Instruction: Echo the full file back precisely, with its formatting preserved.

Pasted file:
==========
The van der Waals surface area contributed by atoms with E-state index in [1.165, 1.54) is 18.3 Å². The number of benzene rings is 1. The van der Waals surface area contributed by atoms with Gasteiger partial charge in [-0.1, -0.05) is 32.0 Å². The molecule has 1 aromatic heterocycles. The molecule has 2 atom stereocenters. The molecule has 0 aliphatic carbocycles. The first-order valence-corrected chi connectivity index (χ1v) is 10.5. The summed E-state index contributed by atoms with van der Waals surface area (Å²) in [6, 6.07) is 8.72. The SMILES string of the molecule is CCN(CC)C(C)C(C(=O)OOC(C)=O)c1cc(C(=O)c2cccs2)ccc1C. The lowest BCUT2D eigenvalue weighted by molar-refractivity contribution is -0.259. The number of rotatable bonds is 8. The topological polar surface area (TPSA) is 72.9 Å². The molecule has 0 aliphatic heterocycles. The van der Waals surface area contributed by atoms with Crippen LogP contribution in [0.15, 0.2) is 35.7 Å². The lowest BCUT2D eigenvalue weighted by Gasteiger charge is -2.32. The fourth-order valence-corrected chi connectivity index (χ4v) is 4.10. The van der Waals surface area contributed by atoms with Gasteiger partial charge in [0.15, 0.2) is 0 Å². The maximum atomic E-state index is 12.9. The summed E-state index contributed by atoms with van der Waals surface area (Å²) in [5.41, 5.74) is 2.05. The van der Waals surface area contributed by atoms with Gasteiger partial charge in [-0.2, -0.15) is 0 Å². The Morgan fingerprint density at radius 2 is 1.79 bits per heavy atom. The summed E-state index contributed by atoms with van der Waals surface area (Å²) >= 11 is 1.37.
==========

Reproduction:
The van der Waals surface area contributed by atoms with E-state index in [1.165, 1.54) is 18.3 Å². The number of benzene rings is 1. The van der Waals surface area contributed by atoms with Gasteiger partial charge in [-0.1, -0.05) is 32.0 Å². The molecule has 1 aromatic heterocycles. The molecule has 2 atom stereocenters. The molecule has 0 aliphatic carbocycles. The first-order valence-corrected chi connectivity index (χ1v) is 10.5. The summed E-state index contributed by atoms with van der Waals surface area (Å²) in [6, 6.07) is 8.72. The SMILES string of the molecule is CCN(CC)C(C)C(C(=O)OOC(C)=O)c1cc(C(=O)c2cccs2)ccc1C. The lowest BCUT2D eigenvalue weighted by molar-refractivity contribution is -0.259. The number of rotatable bonds is 8. The topological polar surface area (TPSA) is 72.9 Å². The molecule has 0 aliphatic heterocycles. The van der Waals surface area contributed by atoms with Crippen LogP contribution in [0.15, 0.2) is 35.7 Å². The lowest BCUT2D eigenvalue weighted by Gasteiger charge is -2.32. The fourth-order valence-corrected chi connectivity index (χ4v) is 4.10. The van der Waals surface area contributed by atoms with Gasteiger partial charge in [0.15, 0.2) is 0 Å². The maximum atomic E-state index is 12.9. The summed E-state index contributed by atoms with van der Waals surface area (Å²) in [5.41, 5.74) is 2.05. The van der Waals surface area contributed by atoms with Gasteiger partial charge in [-0.2, -0.15) is 0 Å². The Morgan fingerprint density at radius 2 is 1.79 bits per heavy atom. The summed E-state index contributed by atoms with van der Waals surface area (Å²) >= 11 is 1.37.